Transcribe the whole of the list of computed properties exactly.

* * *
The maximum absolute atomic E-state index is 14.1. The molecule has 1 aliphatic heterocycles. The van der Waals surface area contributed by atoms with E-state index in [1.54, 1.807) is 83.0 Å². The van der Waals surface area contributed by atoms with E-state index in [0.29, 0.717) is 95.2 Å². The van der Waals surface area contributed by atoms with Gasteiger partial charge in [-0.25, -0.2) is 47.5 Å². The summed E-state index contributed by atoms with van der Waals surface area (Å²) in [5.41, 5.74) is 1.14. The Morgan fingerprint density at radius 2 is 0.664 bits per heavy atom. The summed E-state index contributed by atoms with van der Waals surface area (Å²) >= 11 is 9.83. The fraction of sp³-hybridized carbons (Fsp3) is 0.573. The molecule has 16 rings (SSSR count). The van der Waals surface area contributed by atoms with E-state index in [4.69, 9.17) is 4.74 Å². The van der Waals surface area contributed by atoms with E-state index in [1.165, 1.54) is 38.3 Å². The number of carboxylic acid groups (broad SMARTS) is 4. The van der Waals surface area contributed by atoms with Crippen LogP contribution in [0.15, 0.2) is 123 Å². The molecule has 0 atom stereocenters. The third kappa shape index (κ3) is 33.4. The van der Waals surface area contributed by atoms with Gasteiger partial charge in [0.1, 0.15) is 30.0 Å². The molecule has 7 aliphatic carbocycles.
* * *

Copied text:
The maximum absolute atomic E-state index is 14.1. The molecule has 1 aliphatic heterocycles. The van der Waals surface area contributed by atoms with E-state index in [1.54, 1.807) is 83.0 Å². The van der Waals surface area contributed by atoms with E-state index in [0.29, 0.717) is 95.2 Å². The van der Waals surface area contributed by atoms with Gasteiger partial charge in [-0.25, -0.2) is 47.5 Å². The summed E-state index contributed by atoms with van der Waals surface area (Å²) in [5.41, 5.74) is 1.14. The Morgan fingerprint density at radius 2 is 0.664 bits per heavy atom. The summed E-state index contributed by atoms with van der Waals surface area (Å²) >= 11 is 9.83. The fraction of sp³-hybridized carbons (Fsp3) is 0.573. The molecule has 16 rings (SSSR count). The van der Waals surface area contributed by atoms with E-state index in [4.69, 9.17) is 4.74 Å². The van der Waals surface area contributed by atoms with E-state index in [1.165, 1.54) is 38.3 Å². The number of carboxylic acid groups (broad SMARTS) is 4. The van der Waals surface area contributed by atoms with Crippen LogP contribution in [0.15, 0.2) is 123 Å². The molecule has 0 atom stereocenters. The third kappa shape index (κ3) is 33.4. The van der Waals surface area contributed by atoms with Gasteiger partial charge in [0.1, 0.15) is 30.0 Å². The molecule has 7 aliphatic carbocycles.